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South Carolina House passes bill making ‘Obamacare’ implementation a crime
The South Carolina state House passed a bill Wednesday that declares President Obama’s Patient Protection and Affordable Care Act to be “null and void,” and criminalizes its implementation.
The state’s Freedom of Health Care Protection Act intends to “prohibit certain individuals from enforcing or attempting to enforce such unconstitutional laws; and to establish criminal penalties and civil liability for violating this article.”
The measure permits the state Attorney General, with reasonable cause, “to restrain by temporary restraining order, temporary injunction, or permanent injunction” any person who is believed to be causing harm to any person or business with the implementation of Obamacare.
Earlier this year in her state of the state address, Gov. Nikki Haley said that South Carolina does not want and cannot afford the president’s plan, “not now, not ever.”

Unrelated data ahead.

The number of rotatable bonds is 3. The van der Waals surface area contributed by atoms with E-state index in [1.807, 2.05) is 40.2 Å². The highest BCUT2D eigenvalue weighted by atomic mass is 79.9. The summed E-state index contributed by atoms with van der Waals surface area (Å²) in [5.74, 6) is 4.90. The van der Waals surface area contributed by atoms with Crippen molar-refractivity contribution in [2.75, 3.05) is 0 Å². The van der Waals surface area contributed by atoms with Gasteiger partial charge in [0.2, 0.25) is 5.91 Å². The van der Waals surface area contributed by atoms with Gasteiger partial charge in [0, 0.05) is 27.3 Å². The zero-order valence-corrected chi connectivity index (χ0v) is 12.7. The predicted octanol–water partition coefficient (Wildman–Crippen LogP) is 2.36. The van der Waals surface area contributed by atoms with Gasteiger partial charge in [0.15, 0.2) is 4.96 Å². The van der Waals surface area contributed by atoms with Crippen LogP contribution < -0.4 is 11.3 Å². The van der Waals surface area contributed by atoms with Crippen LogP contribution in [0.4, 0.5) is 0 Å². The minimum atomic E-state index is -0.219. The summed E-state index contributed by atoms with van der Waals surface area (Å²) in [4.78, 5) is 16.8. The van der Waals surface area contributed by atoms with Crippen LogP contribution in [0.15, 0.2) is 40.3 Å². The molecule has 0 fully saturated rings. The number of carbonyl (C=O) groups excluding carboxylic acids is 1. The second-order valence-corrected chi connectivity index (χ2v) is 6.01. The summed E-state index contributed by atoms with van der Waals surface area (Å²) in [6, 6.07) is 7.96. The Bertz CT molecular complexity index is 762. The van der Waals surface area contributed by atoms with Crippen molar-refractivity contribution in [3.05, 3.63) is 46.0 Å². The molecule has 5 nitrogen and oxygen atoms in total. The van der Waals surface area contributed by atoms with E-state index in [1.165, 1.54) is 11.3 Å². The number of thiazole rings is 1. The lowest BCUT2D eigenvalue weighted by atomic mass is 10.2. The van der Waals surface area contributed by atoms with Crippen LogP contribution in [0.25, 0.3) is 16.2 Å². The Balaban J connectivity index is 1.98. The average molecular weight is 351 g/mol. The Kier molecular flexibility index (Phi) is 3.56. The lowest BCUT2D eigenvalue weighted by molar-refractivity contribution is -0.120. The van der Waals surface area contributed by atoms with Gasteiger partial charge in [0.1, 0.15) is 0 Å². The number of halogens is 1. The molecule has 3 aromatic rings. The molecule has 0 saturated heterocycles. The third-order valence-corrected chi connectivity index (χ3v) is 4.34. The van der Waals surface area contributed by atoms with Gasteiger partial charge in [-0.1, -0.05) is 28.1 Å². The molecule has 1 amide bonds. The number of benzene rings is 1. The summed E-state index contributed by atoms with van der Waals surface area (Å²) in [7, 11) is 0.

“To that end, we will not pursue the type of government-run health exchanges being forced on us by Washington,” she said. “Despite the rose-colored rhetoric coming out of D.C., these exchanges are nothing more than a way to make the state do the federal government’s bidding in spending massive amounts of taxpayer dollars on insurance subsidies that we can’t afford.”
The nullification bill moved on to the state Senate Thursday and referred to the Committee on Finance. As of Oct. 2, the bill is still residing in the Senate.
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About the Author
Jessica Chasmar is a continuous news writer for The Washington Times. Previously, she was part of the start-up team for The Washington Times’ digital aggregation product, Times247. She can be reached at email@example.com.
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